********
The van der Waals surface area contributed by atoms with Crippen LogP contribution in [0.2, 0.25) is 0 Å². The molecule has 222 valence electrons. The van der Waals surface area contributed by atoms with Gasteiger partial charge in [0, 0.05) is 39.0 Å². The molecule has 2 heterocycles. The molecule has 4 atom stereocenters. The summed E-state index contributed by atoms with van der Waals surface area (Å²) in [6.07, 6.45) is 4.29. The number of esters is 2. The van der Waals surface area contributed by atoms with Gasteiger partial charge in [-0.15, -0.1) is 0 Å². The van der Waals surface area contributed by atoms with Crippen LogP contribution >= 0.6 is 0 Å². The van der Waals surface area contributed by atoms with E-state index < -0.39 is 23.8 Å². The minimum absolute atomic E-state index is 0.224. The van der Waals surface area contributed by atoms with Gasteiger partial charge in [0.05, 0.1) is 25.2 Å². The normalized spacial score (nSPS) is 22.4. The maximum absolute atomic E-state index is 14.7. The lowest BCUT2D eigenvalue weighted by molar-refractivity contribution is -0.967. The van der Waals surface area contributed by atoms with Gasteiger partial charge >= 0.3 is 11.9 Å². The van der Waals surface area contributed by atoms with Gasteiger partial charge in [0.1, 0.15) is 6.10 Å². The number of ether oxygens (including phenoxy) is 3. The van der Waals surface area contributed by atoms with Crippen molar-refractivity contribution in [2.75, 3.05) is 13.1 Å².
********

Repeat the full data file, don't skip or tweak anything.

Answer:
The van der Waals surface area contributed by atoms with Crippen LogP contribution in [0.2, 0.25) is 0 Å². The molecule has 222 valence electrons. The van der Waals surface area contributed by atoms with Gasteiger partial charge in [0, 0.05) is 39.0 Å². The molecule has 2 heterocycles. The molecule has 4 atom stereocenters. The summed E-state index contributed by atoms with van der Waals surface area (Å²) in [6.07, 6.45) is 4.29. The number of esters is 2. The van der Waals surface area contributed by atoms with Gasteiger partial charge in [-0.15, -0.1) is 0 Å². The van der Waals surface area contributed by atoms with Crippen LogP contribution >= 0.6 is 0 Å². The van der Waals surface area contributed by atoms with E-state index < -0.39 is 23.8 Å². The minimum absolute atomic E-state index is 0.224. The van der Waals surface area contributed by atoms with Gasteiger partial charge in [0.05, 0.1) is 25.2 Å². The normalized spacial score (nSPS) is 22.4. The maximum absolute atomic E-state index is 14.7. The lowest BCUT2D eigenvalue weighted by molar-refractivity contribution is -0.967. The van der Waals surface area contributed by atoms with Gasteiger partial charge >= 0.3 is 11.9 Å². The van der Waals surface area contributed by atoms with Gasteiger partial charge in [0.1, 0.15) is 6.10 Å². The number of ether oxygens (including phenoxy) is 3. The van der Waals surface area contributed by atoms with Crippen molar-refractivity contribution in [2.75, 3.05) is 13.1 Å².